Teaching

Philosophy

My teaching philosophy centers around curiosity and engagement. Tapping into a student's curiosity can propel them down unanticipated paths toward new knowledge. Engagement occurs when students choose to actively cultivate knowledge through questioning, discussion, debate, and research. I aim to encourage both curiosity and engagement through intentional syllabus design, by emphasizing dialogue in the classroom, and by ensuring that I am available, approachable, and responsive outside the classroom.

Experience

  • POLSCI 301: Program Evaluation introduces sophomores to modern social scientific approaches to the evaluation of public policies, their implementation, and their impacts. Topics covered include statistical power, cost-benefit analyses, and experimental and quasi-experimental designs. (Fall 2020 online; Spring 2021)

  • SOSC 101: Foundational Questions in Social Science, team-taught by faculty across the social sciences, introduces students to the types of questions posed and answers offered by various social scientific disciplines. Topics covered include families and social groups, governments and religions, markets and order, and justice and morality. (Spring 2021)

  • PUBPOL 301: Political Analysis for Public Policy takes a comparative approach to the actors, institutions, and processes which shape public policy in the United States and China. Topics covered include agenda setting, decision making, implementation, and evaluation. (Spring 2020 online; Fall 2020 online)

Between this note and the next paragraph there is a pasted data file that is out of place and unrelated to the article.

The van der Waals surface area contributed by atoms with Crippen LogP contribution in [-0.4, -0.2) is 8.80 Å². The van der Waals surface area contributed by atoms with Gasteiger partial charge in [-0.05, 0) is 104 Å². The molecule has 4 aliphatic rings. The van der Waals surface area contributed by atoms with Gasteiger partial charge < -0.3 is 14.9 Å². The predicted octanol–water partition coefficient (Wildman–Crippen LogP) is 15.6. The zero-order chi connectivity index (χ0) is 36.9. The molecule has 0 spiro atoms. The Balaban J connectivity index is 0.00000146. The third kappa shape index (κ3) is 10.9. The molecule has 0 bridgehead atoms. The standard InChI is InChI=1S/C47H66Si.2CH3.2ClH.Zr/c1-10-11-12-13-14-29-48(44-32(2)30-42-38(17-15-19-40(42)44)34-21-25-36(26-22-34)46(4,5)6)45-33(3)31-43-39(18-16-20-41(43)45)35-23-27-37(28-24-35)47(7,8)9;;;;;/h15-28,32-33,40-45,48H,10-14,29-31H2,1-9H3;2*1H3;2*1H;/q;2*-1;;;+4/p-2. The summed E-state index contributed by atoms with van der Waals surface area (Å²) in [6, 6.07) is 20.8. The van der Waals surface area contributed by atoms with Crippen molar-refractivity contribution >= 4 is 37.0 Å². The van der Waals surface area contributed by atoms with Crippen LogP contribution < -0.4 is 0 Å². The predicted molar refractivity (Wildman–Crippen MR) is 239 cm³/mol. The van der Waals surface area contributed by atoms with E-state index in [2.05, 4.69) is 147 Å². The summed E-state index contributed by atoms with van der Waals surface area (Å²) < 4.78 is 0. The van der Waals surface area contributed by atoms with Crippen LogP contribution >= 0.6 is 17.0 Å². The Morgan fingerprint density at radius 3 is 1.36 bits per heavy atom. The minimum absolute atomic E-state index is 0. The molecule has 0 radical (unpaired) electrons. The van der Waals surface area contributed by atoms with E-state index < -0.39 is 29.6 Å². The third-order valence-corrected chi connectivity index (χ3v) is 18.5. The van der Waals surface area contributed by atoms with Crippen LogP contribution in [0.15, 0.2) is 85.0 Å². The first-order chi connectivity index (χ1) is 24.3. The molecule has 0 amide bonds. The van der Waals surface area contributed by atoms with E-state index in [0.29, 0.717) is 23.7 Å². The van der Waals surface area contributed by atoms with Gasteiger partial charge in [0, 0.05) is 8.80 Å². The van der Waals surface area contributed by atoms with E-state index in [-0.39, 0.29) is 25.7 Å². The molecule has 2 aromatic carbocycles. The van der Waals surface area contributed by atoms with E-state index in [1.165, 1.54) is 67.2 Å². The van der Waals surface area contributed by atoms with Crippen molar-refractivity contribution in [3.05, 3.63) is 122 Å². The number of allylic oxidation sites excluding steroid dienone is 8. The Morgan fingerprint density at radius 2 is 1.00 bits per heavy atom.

• POLSCI 209: Democratic Erosion examines the perceived global trend of democratic backsliding—including its causes, symptoms, and consequences—through a series of case studies from around the world. As a writing-intensive class, students learn multiple approaches to communication, including blogging and academic essay writing. This course is adapted from—and, in turn, contributes to—the shared curriculum of a cross-university consortium. (Spring 2020)

  • POLSCI 264S: Democratic Erosion covered substantially similar ground to the DKU offering above, but a semester format enabled deeper theoretical dives and a novel online simulation exercise through the ICONS platform. (Fall 2019)

as Teaching Assistant

  • POLSCI 116D: American Political System, for Dave Rohde. Introductory undergraduate lecture in American politics, taught from a rational choice perspective. (Fall 2018)

  • POLSCI 342: Strategy and Politics, for Georg Vanberg. Small undergraduate lecture introducing topics from positive political theory such as Condorcet's Paradox, Arrow's Theorem, and spatial voting models. (Fall 2017)

  • POLSCI 631: Introductory Game Theory, for Bahar Leventoğlu. Introductory graduate course in game theory covering Nash equilibrium, extensive-form games of perfect and imperfect information, and PBE. (Spring 2017)

  • POLSCI 180FS: Nature of Freedom in Political Organizations, for Georg Vanberg. Small freshman seminar focused on core readings in constitutionalism including Hobbes, Locke, Buchanan and Tullock, and Olson. (Fall 2016)